Puppies are in for some serious cuddle time this week.
As people across not only the US but the entire planet learned of the surprising outcome of the presidential election early Wednesday morning, already high levels of anxiety and fear increased even more. These feelings have increased so much, in fact, that many online websites and magazines have posted lists of ways to reduce post-election anxiety.
What’s worse, conversations wreathed in hateful diction and offensive commentary have seemingly taken over all corners of the internet as people disregard the moral constraints that once at least partially guided our decisions online.
Regardless of whether you celebrate or mourn the outcome of this historic election, nationwide reactions in the past few days have been enough to drive anyone to a nervous breakdown. Social media feuds were just the beginning. Every night since the election, protesters have taken to the streets to make their disdain and fear for our country’s future known. Just one day after the election, a young Muslim student at San Diego State University was attacked by assailants using the hateful rhetoric of this campaign season as an excuse for lashing out at her.
Why have we, as one nation, one people, allowed such horrific hate to dictate our actions? We cannot go back in time and prevent one of the most hate-fueled campaign seasons from playing out the way it did, but in its aftermath, we certainly have the obligation to prevent hate from taking over.
Our humanity, it seems, is faltering in the face of an unprecedentedly hateful election.
Today, I present my own solution to this: Spend some significant time playing with your dog, or perhaps ask a neighbor to borrow theirs for an hour. Throw a tennis ball, scratch their bellies, incessantly squeal “Good Boy!” Do anything you can to pull away from whatever feelings of hate may have spurred inside of you in the past few days.
Not only do dogs provide arguably the healthiest and most natural anti-anxiety effects — let’s face it, we all need at least some of that this week — but we can also look to them for guidance on the way to behave in this testing time.
While we — neighbors, friends and sometimes even family — blame each other for the results of the election and use hateful messages to try to prove our superiority, dogs around the world have yet to halt showing the unconditional love for those around them that we all seem to have forgotten. Despite the election, dogs have not stopped wagging their tails when their humans come home, barking excitedly at the thought of a treat or walk, and jumping into people’s laps when they sense sadness.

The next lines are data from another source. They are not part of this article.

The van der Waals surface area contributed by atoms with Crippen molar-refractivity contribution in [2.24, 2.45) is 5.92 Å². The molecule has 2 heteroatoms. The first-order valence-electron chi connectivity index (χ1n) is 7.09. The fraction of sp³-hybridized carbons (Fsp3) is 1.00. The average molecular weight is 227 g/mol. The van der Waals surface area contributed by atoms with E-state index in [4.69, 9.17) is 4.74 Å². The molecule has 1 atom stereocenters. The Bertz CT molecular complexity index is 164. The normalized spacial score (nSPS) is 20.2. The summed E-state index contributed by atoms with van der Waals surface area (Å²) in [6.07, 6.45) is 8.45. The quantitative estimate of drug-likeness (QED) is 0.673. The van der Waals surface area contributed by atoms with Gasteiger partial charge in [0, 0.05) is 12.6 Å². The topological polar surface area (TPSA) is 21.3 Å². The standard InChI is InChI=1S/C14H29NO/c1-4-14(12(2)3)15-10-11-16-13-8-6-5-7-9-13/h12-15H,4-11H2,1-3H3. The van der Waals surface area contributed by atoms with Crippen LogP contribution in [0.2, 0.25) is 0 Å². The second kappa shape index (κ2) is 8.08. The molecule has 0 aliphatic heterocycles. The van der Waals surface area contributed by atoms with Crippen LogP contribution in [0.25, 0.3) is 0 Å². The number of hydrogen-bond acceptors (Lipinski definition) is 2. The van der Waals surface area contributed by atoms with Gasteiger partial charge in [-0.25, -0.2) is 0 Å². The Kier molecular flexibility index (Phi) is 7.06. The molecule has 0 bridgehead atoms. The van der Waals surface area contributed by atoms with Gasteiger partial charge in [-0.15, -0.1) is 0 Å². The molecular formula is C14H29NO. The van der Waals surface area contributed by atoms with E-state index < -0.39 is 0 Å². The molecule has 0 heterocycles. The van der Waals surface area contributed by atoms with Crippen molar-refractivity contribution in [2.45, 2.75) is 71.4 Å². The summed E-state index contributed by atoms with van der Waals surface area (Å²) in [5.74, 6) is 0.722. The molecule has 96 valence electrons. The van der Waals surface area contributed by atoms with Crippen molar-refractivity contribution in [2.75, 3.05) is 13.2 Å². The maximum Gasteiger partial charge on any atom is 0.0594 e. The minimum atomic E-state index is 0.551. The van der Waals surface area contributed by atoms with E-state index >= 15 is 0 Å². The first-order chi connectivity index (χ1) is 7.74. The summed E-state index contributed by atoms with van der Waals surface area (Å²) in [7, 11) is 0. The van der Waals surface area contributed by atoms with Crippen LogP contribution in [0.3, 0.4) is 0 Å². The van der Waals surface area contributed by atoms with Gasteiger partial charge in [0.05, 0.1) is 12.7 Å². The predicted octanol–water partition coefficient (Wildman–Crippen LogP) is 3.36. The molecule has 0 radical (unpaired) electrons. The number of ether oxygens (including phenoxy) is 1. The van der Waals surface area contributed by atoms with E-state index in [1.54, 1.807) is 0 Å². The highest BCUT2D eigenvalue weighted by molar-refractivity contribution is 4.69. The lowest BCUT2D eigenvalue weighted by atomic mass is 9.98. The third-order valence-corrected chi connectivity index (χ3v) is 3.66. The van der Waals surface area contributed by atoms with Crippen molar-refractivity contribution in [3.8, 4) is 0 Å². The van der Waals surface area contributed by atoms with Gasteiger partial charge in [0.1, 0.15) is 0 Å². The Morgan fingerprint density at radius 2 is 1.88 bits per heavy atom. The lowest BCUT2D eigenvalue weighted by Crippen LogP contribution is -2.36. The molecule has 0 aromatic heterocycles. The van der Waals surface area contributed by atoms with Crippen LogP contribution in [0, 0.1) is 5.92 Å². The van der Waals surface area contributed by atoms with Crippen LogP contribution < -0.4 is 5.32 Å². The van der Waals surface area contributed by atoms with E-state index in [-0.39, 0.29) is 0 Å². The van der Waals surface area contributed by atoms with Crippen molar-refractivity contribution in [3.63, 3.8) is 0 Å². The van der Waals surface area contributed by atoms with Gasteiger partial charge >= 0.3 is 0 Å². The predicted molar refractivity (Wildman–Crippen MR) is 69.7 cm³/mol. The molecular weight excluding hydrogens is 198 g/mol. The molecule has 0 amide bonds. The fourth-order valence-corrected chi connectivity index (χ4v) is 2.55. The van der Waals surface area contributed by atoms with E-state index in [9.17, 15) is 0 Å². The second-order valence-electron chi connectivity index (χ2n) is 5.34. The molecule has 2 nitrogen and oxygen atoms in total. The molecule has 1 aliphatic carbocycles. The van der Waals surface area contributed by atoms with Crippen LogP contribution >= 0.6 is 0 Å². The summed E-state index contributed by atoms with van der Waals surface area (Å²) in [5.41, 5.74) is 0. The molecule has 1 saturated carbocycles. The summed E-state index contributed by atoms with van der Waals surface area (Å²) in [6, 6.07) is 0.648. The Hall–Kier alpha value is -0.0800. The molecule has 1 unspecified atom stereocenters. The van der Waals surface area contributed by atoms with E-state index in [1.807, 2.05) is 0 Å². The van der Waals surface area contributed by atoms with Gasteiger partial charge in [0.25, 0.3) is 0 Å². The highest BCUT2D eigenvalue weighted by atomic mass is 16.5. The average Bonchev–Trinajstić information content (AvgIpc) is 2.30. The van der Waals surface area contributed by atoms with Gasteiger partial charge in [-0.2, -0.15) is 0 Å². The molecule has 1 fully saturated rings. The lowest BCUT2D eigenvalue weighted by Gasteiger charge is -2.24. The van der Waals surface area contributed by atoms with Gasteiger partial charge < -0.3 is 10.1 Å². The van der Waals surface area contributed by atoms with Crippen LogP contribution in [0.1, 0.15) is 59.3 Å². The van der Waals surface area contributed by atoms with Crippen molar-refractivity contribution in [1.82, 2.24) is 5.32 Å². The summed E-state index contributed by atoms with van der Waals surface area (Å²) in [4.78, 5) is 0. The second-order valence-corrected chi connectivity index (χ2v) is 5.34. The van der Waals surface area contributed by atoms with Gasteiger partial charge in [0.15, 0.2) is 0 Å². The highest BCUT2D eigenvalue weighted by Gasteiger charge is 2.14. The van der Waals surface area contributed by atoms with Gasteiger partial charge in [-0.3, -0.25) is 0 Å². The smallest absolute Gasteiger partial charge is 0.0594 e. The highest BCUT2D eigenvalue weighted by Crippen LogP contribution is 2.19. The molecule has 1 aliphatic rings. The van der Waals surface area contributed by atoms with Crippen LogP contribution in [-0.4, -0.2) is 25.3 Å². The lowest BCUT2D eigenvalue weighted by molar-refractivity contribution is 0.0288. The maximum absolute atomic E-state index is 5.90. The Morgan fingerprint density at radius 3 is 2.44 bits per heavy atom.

Studies have actually proved that dogs’ reactionary senses essentially light up when presented with their human’s smell, indicating that dogs truly do view their humans as family in the same way we view them as family. But their love does not cease beyond the wall of their family. Dogs’ incredible sensitivity to human emotion through sight, smell, and sound mean they can offer their support to any person who they believe to be experiencing a negative emotion. Sometimes they recognize these emotions before or better than we do.
What would happen if we started caring for each other the way that dogs care for humans? If instead of shouting hateful words we embraced one another for the common factor of our humanity?
President Obama will leave office in just over two months, after eight years of striving for unity, peace and most of all, hope. Let’s not let him down in the face of this election. Let’s give eternality to his vision by consistently displaying the values he has taught us as one nation.
I am not saying it will be easy. I, like so many others, am scared for the unity of our country. But we cannot spend any more time blaming each other and allowing the diffusion of hate so powerfully that we have made it commonplace. Most importantly, we cannot allow our children to bear witness to the vicious rhetoric that suffocates our country today.
The pure, genuine compassion that dogs consistently show could be what saves us. If we use this unconditional love on one another instead of tearing each other down, we will have the power to prevent our wonderful country from becoming a land of hate instead of unity, and to make love the language in which we are all fluent.